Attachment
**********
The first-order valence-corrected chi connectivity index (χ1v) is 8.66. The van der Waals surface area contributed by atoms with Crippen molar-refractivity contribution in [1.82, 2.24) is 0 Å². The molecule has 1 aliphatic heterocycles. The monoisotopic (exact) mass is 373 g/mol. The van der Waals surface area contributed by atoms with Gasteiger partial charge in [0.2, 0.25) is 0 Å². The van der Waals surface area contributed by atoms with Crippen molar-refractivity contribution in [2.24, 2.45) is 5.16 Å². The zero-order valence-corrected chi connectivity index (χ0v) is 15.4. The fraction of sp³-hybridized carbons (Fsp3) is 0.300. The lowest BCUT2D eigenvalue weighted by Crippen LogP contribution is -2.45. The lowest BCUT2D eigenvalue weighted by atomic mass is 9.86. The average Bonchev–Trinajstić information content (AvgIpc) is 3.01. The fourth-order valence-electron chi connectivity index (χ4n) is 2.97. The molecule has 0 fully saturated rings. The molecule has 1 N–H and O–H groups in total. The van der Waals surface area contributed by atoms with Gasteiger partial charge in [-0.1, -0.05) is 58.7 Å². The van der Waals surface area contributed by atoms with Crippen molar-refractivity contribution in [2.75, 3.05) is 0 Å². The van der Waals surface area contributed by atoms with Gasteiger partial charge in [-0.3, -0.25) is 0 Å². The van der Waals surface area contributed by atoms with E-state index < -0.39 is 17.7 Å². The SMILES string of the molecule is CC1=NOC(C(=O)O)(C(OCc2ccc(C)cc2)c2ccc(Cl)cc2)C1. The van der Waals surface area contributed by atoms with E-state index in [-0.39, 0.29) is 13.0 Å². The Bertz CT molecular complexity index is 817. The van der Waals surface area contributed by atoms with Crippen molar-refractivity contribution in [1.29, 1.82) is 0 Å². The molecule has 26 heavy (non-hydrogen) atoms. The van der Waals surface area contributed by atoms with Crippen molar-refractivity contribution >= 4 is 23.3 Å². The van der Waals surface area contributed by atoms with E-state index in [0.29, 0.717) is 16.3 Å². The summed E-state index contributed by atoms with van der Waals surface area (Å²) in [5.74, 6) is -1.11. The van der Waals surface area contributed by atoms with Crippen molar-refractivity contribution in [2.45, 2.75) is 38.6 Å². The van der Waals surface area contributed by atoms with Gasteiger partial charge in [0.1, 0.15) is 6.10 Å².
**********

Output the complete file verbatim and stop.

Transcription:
The first-order valence-corrected chi connectivity index (χ1v) is 8.66. The van der Waals surface area contributed by atoms with Crippen molar-refractivity contribution in [1.82, 2.24) is 0 Å². The molecule has 1 aliphatic heterocycles. The monoisotopic (exact) mass is 373 g/mol. The van der Waals surface area contributed by atoms with Gasteiger partial charge in [0.2, 0.25) is 0 Å². The van der Waals surface area contributed by atoms with Crippen molar-refractivity contribution in [2.24, 2.45) is 5.16 Å². The zero-order valence-corrected chi connectivity index (χ0v) is 15.4. The fraction of sp³-hybridized carbons (Fsp3) is 0.300. The lowest BCUT2D eigenvalue weighted by Crippen LogP contribution is -2.45. The lowest BCUT2D eigenvalue weighted by atomic mass is 9.86. The average Bonchev–Trinajstić information content (AvgIpc) is 3.01. The fourth-order valence-electron chi connectivity index (χ4n) is 2.97. The molecule has 0 fully saturated rings. The molecule has 1 N–H and O–H groups in total. The van der Waals surface area contributed by atoms with Gasteiger partial charge in [-0.1, -0.05) is 58.7 Å². The van der Waals surface area contributed by atoms with Crippen molar-refractivity contribution in [2.75, 3.05) is 0 Å². The van der Waals surface area contributed by atoms with Gasteiger partial charge in [-0.3, -0.25) is 0 Å². The van der Waals surface area contributed by atoms with E-state index < -0.39 is 17.7 Å². The SMILES string of the molecule is CC1=NOC(C(=O)O)(C(OCc2ccc(C)cc2)c2ccc(Cl)cc2)C1. The van der Waals surface area contributed by atoms with E-state index in [-0.39, 0.29) is 13.0 Å². The Bertz CT molecular complexity index is 817. The van der Waals surface area contributed by atoms with Crippen molar-refractivity contribution in [1.29, 1.82) is 0 Å². The molecule has 26 heavy (non-hydrogen) atoms. The van der Waals surface area contributed by atoms with Crippen molar-refractivity contribution >= 4 is 23.3 Å². The van der Waals surface area contributed by atoms with E-state index in [0.29, 0.717) is 16.3 Å². The summed E-state index contributed by atoms with van der Waals surface area (Å²) in [5.74, 6) is -1.11. The van der Waals surface area contributed by atoms with Crippen molar-refractivity contribution in [2.45, 2.75) is 38.6 Å². The van der Waals surface area contributed by atoms with Gasteiger partial charge in [0.1, 0.15) is 6.10 Å².